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In this Aug. 13, 2015, file photo, a plastic bottle lies among other debris washed ashore on the Indian Ocean beach in Uswetakeiyawa, north of Colombo, Sri Lanka.
Gemunu Amarasinghe/AP
Environment

Londoner, 23, Invents Award-Winning Plastic Alternative Made From Fish Scales

Why Global Citizens Should Care
Globally, 320 million tonnes of plastic gets produced each year. It causes immense damage to the world's ecosystems — and yet there are sustainable alternatives that can help us achieve Global Goal 14 and protect life in the ocean. Join our movement and take action on issues like this here.

Just like the NHS, the wheel, and the decision to give Beyoncé her own Netflix documentary — sometimes the best ideas actually do get the platform they deserve.

At least that’s the case for 23-year-old Lucy Hughes, a designer born in Twickenham, London, and graduate from the University of Sussex, who just won the James Dyson Award — a prize given to young inventors for a spectacular, sustainable, and simple feat of engineering that’s made to solve a problem.

Hughes won the award for investing a plastic alternative made from fish scales and skin.

MarinaTex, Hughes’ durable bioplastic, could help provide an alternative to plastic packaging, and breaks down in four to six weeks.

It took over 100 experiments before Hughes hit her eureka moment, and now, she has created a new material that can make 1,400 bags from the fish bits of just one Atlantic cod.

She won the $2,500 (£2,030) prize ahead of a wearable AI device that monitors asthma, and solar panels that can be draped over backpacks and tents, according to the Guardian.

It looks like plastic and it feels like plastic. But Hughes’ material is actually stronger and more sustainable.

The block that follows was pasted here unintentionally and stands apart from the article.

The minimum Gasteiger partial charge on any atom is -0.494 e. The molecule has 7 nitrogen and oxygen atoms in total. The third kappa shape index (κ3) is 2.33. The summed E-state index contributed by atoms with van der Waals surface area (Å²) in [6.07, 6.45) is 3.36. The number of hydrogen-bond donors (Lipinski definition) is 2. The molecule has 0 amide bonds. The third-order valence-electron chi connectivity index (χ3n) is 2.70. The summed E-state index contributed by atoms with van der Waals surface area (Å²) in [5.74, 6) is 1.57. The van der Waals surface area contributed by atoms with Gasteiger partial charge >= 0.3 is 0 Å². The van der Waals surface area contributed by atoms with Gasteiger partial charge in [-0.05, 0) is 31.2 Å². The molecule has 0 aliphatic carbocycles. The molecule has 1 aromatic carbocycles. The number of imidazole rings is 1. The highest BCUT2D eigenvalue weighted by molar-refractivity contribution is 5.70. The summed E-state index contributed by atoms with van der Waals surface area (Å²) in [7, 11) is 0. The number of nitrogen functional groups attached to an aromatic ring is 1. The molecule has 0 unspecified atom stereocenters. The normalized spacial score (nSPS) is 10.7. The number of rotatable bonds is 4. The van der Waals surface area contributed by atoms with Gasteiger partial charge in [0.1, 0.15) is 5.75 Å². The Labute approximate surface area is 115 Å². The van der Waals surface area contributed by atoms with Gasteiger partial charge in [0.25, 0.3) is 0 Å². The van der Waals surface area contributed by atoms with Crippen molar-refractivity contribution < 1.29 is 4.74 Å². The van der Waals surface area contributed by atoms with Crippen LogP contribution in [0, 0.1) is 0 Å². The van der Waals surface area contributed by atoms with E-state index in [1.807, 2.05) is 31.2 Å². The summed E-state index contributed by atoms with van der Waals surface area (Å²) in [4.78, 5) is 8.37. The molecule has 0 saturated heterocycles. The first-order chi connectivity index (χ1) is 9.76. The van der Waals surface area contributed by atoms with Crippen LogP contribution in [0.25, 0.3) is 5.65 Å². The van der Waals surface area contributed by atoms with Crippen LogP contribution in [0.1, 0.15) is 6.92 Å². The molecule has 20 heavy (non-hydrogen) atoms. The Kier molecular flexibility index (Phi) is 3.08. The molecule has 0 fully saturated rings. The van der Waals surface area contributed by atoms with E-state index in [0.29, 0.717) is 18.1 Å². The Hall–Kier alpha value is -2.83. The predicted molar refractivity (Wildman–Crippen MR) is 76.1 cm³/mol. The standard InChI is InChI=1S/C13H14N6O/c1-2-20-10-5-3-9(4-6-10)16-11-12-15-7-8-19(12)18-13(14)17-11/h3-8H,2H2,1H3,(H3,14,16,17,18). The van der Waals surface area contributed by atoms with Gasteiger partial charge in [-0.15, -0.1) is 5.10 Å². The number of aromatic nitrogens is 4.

Hughes used a substance called agar to bind all the fish parts, commonly found in the cell walls of red algae. Who would have guessed that in an increasingly divided world, it would be a photosynthetic organism that proved so effective at keeping things together?

“Plastic is an amazing material, and as a result we have become too reliant on it as designers and engineers,” Hughes said. “It makes no sense to me that we’re using plastic, an incredibly durable material, for products that have a life cycle of less than a day.”

“For me, MarinaTex represents a commitment to material innovation and selection by incorporating sustainable, local, and circular values into design,” she added. “As creators, we should not limit ourselves to designing to just form and function, but rather form, function, and footprint.”

Globally, 320 million tonnes of plastic gets produced each year — a figure that’s set to double by 2034, according to Surfers Against Sewage. Yet 90.5% of all plastic has never been recycled. 

That means that a lot of plastic gets incinerated — creating greenhouse gases that then warm the planet, causing climate change — or sent to landfill. 

Eventually, the plastic reaches the oceans, harming marine life that often consume the materials by accident, and even end up back in the human food chain too.

The UK produces a staggering 492,020 tonnes of fish waste every single year — yet uses 5 million tonnes of plastic annually, too. MarinaTex could solve two problems at once: putting all that fish excess — that would otherwise end up in landfill — to good use, while reducing plastic consumption at the same time.